First Tropical Storms from Pacific and Atlantic
Cause Worst Flooding in Years
9 June 2008
The first named storms for the 2008 hurricane season hit Belize simultaneously and extensively impacted the coastal and southern areas of the country with severe flash floods. Tropical Storm Alma developed on the Eastern Pacific on 27 May and Tropical Storm Arthur, the first named storm of the Atlantic Hurricane Season, hit Belize on 31 May.
The confluence of the storms resulted in a heavy downpour which produced up to 11.4 (28.96 cm) inches of rain in the northern region, 10.2 inches (25.91 cm) in the western (Mountain Pine Ridge) region and 5.0 inches (12.07 cm) in the southern region. This deluge over a 36-hour period resulted in major floods in low-lying areas in the north, west, and southern districts, especially coastal areas.
As a result, villages in the northern and central areas of the country and Belize City, the commercial center, also experienced significant rainfall and flooding. It is estimated that the total value of the damage will exceed US$30 million of which economic losses to the agricultural sector are estimated at over US$13 million.
Five deaths have been confirmed and there are 3 persons missing. The floods directly affected 5,324 persons, 1,431 women, 1,444 men, and 249 children. Most of the hundreds of people who evacuated to public shelters have now left them.
River levels on the Rio Hondo remain in flood stage and are receding slowly near Blue Creek and Douglas villages. This recession is expected to above normal levels is to continue through Wednesday. The New River at Tower Hill and Caledonia remains at flood stage. River levels at Tower Hill are falling slowly and are expected to continue to fall to normal levels through Wednesday; the river level at Caledonia is also receding and is expected to continue to do so throughout Wednesday.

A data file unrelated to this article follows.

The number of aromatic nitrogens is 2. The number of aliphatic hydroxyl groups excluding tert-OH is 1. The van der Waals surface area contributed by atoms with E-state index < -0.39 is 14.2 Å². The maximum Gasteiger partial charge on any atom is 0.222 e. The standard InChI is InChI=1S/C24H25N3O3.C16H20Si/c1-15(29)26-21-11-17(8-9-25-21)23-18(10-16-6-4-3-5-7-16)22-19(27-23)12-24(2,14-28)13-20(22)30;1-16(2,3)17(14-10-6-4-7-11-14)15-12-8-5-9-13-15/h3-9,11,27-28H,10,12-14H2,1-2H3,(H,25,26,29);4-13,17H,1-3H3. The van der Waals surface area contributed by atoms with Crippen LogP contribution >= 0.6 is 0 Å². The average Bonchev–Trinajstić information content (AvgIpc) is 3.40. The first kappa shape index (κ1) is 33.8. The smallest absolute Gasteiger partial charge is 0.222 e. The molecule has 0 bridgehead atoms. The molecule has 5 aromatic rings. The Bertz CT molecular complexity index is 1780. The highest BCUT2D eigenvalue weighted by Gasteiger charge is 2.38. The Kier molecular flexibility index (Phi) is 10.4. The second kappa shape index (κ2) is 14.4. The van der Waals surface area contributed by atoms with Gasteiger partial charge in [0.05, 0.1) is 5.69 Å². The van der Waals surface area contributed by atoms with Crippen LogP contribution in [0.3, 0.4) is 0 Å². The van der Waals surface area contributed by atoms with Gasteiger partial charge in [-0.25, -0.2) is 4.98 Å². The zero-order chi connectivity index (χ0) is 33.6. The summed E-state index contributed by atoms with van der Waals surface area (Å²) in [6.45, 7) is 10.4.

There has been damage to some health facilities in the southern region and some are still not yet accessible. A major road link to the South of the country has been interrupted with the destruction of the Kendall Bridge. At the height of the flooding, residents describe the water reaching the bridge, some 15 feet above normal levels. The loss of this bridge is hampering the delivery of essential food supplies and access to medical care.
The National Emergency Management Organization (NEMO) is conducting relief efforts. Belize Red Cross is also providing immediate relief supplies including water purification tablets, food, tarps and blankets, and is preparing an international appeal for additional aid.
Local and deployed PAHO/WHO staff joined interdisciplinary teams to conduct aerial and rapid health assessments, and is working with the Ministry of Health to make health education messages regarding safe water and sanitation. The PAHO/WHO team joined local authorities in evaluating water supply systems and making recommendations for health and disinfection strategies and personal hygiene practices in the Hope Creek and Sarawee areas. No outbreaks or significant health events have been reported, to date.
Current health needs include: communicable disease surveillance, implementation of vector control including ULV spraying, ensuring a safe water supply, and ensuring that supplies reach isolated communities in the south. Emergency medical equipment, pharmaceuticals and basic supplies are also needed.
Pictures from the Emergency
Torrential rains enveloped the seaside village of Hopkins in southern Belize.
Gales Point Community submerged by floods.
Destruction of Kendall Bridge.
Flooding of community and orange orchards in Sittee River Village.
Regional Office of the World Health Organization